Private Parts (1997)

D: Betty Thomas
S: Howard Stern, Robin Quivers, Fred Norris

Entertaining if self-serving biography of radio superstar Howard Stern, whose confrontational sense of humour and disarming honesty took him from college geek to hero of the city of New York, all the while living a relatively normal personal life which contrasted with his on-air shenanigans. Though the film evades the more serious social and moral questions that the entire 'shock-jock' phenomenon raises (explored in Eric Bogosian's play Talk Radio, filmed by Oliver Stone in 1988), director Betty Thomas (The Brady Bunch Movie) leaves little time for them amid the depiction of some of the more famous Stern hijinks and generally warm mixture of drama and comedy. She is aided by a game cast of real-life radio personalities portraying themselves, including Stern, who is as commanding a screen personality as he is on radio.

From its opening scenes, the film is concerned with the schizm between appearance and reality. It establishes an opposition between the supremely confident on-air persona of Howard Stern and the all-too-human man who created it. It winningly details his early career and the beginning of his romance with Mary McCormack, portraying Stern's wife Alison (who actually has a brief cameo as a switchboard operator). Stern has fun playing himself at various stages, yet always sustains a sense of the paradoxes at the centre of his character. It opens with a nice bit of contradiction as he makes a dramatic entrance to an awards ceremony as the character Fartman. Suspended from wires and making as much of a noisy spectacle of himself as possible, Stern is first heard doubting his own sanity and voicing concerns for his personal safety. This note is sustained throughout, though we do get to see the gradual emergence of a more self-confident personality, convinced of the value of what he's attempting to do to radio (though not everyone would agree, of course), backed by his love for and the not entirely unwavering support of his wife.

The People vs. Larry Flynt it is not, but though Stern lends himself to this kind of treatment, in this case anyway, the makers have opted for something altogether more lightweight. It is very much Stern's interpretation of events, and ultimately casts him in the role of sympathetic hero, but then where is the harm in hearing his side of it, especially when it is done so well? It is certainly the most satisfying film about radio since Good Morning Vietnam, and perhaps, in a sense, avoiding the real-world issues raised by Stern's antics makes it more coherent and ultimately watchable than the Levinson piece, where comedy and political concerns were uncomfortably grafted together in an attempt to 'broaden' debate.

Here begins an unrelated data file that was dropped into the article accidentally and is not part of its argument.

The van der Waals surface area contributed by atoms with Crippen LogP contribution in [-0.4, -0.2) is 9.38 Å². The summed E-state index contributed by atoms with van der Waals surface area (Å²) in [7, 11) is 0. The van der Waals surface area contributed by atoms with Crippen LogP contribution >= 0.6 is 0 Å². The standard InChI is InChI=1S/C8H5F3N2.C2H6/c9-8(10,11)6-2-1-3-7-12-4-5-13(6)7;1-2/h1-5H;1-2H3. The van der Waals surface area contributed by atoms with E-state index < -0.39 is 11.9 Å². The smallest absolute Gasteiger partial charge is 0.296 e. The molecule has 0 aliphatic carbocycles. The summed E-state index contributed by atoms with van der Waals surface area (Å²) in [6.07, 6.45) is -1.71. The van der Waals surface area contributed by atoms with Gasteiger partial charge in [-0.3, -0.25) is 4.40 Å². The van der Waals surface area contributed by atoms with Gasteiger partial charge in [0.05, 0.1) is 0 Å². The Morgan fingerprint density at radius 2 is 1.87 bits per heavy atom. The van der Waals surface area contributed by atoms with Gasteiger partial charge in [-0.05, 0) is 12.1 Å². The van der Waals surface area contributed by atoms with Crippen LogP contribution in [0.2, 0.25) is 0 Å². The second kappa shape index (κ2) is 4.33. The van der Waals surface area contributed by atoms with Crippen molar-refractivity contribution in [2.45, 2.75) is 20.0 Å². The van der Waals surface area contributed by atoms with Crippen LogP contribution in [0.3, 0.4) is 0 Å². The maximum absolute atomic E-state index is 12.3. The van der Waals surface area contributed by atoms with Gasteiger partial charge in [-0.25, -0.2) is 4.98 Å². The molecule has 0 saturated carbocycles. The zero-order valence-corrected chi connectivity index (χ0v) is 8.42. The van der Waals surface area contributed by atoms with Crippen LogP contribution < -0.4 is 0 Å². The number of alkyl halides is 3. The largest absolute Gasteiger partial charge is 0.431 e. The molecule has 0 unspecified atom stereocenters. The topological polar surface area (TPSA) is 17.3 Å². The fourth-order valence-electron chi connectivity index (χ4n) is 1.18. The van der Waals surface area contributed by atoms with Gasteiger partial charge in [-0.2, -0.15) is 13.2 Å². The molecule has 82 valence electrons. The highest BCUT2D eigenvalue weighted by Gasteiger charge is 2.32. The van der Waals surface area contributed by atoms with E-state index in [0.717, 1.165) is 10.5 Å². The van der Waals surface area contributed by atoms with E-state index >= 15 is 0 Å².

Thomas demonstrated a gift for absurdist satire with The Brady Bunch Movie. Though on the whole this film is more conventional in style, she injects a certain level of surrealist parody with the inclusion of 'documentary' chapter headings filmed in various locales and a credit-sequence dig at the ABC exec who vowed to 'tame' the demon of the airwaves (played with lovely arrogant yet vulnerable villany by Paul Giamatti). It is well paced, well judged, and maintains a good balance of elements to keep even (or perhaps especially) non-devotees intrigued. Again, there is a sense of disconnectedness from social reality (or, indeed, any kind of reality, in a way), which ultimately limits the level to which one can trust its point of view, but on the whole it is very clearly marked as a personal perspective from Stern's autobiography, so why quibble?

Stern fans will eat it up. Though its scenes of shock and outrage are really pretty tame by comparison with some of the things the show has done or been responsible for over the years (the entire 'hoaxer' question is not raised at all), there is much that has already become modern American radio myth and long time listeners will enjoy seeing it restaged on screen. Casual viewers should enjoy it simply on its story elements and strength of performances. It is fast, funny, and often 'outrageous' enough to satisfy punters who have never heard the show (or even heard of it), and it is even interesting enough on its own terms to recommend as an evening's entertainment.

Review by Harvey O'Brien copyright 2000.